Protein evolution has occurred by successive fixation of individual mutations. The probability of fixation depends on the fitness of the mutation, and the arising variant can be deleterious, neutral, or beneficial. Despite its relevance, only few studies have estimated the distribution of fitness effects caused by random single mutations on protein function. The human immunodeficiency virus type 1 (HIV-1) protease was chosen as a model protein to quantify protein's tolerability to random single mutations. After determining the enzymatic activity of 107 single random mutants, we found that 86% of single mutations were deleterious for the enzyme catalytic efficiency and 54% lethal. Only 2% of the mutations significantly increased the catalytic efficiency of the enzyme. These data demonstrate the vulnerability of HIV-1 protease to single random mutations. When a second random mutagenesis library was constructed from an HIV-1 protease carrying a highly deleterious single mutation (D30N), a higher proportion of mutations with neutral or beneficial effect were found, 26% and 9%, respectively. Importantly, antagonist epistasis was observed between deleterious mutations. In particular, the mutation N88D, lethal for the wild-type protease, restored the wild-type catalytic efficiency when combined with the highly deleterious mutation D30N. The low tolerability to single random substitutions shown here for the wild-type HIV-1 protease contrasts with its in vivo ability to generate an adaptive variation. Thus, the antagonist epistasis between deleterious or lethal mutations may be responsible for increasing the protein mutational robustness and evolvability. © The Author 2006. Published by Oxford University Press on behalf of the Society for Molecular Biology and Evolution. All rights reserved.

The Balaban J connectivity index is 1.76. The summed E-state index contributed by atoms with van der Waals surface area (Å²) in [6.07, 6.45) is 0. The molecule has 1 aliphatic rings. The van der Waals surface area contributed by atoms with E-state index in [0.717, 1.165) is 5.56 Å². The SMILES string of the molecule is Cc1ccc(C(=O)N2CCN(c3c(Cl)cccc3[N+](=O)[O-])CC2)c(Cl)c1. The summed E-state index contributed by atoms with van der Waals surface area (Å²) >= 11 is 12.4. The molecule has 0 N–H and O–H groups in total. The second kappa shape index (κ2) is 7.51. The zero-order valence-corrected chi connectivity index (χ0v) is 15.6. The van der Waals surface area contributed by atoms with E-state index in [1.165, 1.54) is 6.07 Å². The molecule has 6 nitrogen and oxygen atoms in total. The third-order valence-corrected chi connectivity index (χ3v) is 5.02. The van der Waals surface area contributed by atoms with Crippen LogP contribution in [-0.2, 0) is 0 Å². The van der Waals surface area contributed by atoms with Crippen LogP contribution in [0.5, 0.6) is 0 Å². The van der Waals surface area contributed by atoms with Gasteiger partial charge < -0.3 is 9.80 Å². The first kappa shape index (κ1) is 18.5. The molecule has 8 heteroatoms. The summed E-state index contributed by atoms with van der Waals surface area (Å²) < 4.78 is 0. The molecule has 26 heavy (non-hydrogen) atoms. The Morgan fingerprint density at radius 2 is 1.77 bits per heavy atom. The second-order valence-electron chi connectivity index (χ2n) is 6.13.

- Protein evolution